Far from Home: Craig Miranda finds culture shock to be not all bad

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Far from Home is an occasional series in which we document a year in the life of international students at Penn State Behrend.

By Steve Orbanek
Marketing Communications Specialist, Penn State Behrend

For some, it takes days, even weeks, before culture shock sets in. For Craig Miranda, it took seconds.

The Kuwait native, who is half Indian and half British, arrived in the United States this past summer for the first time. Disparities were everywhere.

Green grass. Trees. Leaves. Blonde hair. Couples holding hands.

Nothing was similar to what Miranda was accustomed to in Kuwait, which had been his home for all 18 years of his life.

“It’s a big culture shock coming from Kuwait, which is closed off from the rest of the world, to America, which is wide open,” Miranda says.

Miranda noticed these differences when he and his family vacationed in California in July and again when he arrived at Penn State Behrend in August.

But for Miranda, the culture shock wasn’t all bad.

“I love the changes,” he says. “Everything here is so pleasing to the eyes. I love that.”

Miranda, a first-year Computer Science major, says leaving his family was difficult.

“During my first week, I was missing my family and longing to go home,” he says. “It was a challenge knowing that I was not going to be home for a year.”

Miranda has found plenty of distractions to ease the transition.

He’s quickly made friends and has enjoyed his coursework. He has been working on his tennis game, and plans to try out for Behrend’s team this spring.

Miranda regularly calls his parents, Colin and Sandra, and he plans to visit his brother, Clive, during the winter break. Clive is pursuing a master’s degree at Georgetown University in Washington, D.C.

“I thought it would be difficult, but the people here have made the transition so easy,” he says.

Miranda has also been proactive in making the most of his new environment. He’s taking advantage of the opportunities that Penn State Behrend provides and is already leaving his mark on the campus community.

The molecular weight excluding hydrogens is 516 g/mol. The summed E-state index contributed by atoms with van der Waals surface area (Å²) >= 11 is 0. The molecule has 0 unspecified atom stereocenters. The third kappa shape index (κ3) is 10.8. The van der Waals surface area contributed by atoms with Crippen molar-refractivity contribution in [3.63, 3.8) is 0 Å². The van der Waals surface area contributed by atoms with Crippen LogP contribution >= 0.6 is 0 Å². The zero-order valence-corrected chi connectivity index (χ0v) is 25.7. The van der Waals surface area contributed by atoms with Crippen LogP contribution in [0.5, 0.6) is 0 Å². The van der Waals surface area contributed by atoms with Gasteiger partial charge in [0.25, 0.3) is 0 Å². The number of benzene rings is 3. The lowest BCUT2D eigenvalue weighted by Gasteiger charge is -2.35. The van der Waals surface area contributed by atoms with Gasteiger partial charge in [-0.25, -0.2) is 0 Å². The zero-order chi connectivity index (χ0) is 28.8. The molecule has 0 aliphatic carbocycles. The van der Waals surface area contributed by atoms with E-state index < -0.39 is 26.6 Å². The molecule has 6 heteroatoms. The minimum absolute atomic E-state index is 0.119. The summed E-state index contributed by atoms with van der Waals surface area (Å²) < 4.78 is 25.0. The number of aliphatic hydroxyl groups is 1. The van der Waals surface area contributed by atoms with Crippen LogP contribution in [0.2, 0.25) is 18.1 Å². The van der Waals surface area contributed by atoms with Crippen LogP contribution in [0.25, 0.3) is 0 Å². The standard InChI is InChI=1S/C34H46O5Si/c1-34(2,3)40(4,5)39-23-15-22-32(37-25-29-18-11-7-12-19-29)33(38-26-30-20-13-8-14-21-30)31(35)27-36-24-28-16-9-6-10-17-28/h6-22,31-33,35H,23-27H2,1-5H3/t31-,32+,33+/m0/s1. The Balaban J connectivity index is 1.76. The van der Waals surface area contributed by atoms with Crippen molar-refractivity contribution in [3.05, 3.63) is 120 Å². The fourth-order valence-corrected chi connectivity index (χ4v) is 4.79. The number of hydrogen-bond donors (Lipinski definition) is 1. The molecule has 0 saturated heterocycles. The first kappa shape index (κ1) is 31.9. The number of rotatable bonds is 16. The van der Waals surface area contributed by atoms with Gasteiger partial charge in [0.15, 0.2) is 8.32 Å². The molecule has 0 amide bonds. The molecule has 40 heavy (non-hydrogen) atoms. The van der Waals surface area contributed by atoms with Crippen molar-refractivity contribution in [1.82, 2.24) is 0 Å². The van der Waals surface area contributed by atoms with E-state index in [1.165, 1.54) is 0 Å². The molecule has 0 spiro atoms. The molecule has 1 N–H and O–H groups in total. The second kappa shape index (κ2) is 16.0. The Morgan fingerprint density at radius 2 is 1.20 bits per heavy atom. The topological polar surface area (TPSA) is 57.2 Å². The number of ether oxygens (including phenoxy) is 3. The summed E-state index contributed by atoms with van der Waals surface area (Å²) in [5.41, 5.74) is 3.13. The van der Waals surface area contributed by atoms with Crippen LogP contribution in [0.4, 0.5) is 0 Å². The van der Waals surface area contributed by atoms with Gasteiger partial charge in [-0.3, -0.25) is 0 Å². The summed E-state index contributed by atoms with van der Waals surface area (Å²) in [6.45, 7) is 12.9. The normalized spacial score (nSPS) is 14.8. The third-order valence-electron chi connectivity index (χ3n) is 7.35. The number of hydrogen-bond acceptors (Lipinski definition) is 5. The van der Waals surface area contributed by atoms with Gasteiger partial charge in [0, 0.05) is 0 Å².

Miranda, a self-described Adam Levine fanatic who likes to sing and play the bass guitar, has an affinity for pop music, and he wants to find a way to experience that music alongside fellow students. He’s currently in the process of getting approval for a new club that would accomplish just that.

“We have the Behrend musicians, we have the Acapella group (Tonacious), but there’s nothing where people can just come together to sing their hearts out. I want to have this club collaborate with the dance club and the engineering club, and I want it to be called the Penn State Behrend Performance Band,” Miranda says. “Even though I’m just a freshman, I want to start big. I want to make an impact.”

Miranda is in the process of getting approval for the new club, and he’s looking forward to performing alongside fellow students.

That’s not the only thing he’s looking forward to though. In Kuwait, summer temperatures can exceed 120 degrees. Even in winter, average daytime temperatures rarely fall below 60 degrees.

“I’ve never seen snow, and I can’t wait,” Miranda says. “Everyone says I’ll hate it after two weeks, but I know I’ll love it.”

Considering the fact that Erie had 138.4 inches of snow last year and earned the honor of America’s snowiest city, it probably won’t be long until Miranda is up to his ankles (okay, shins) in the white stuff.

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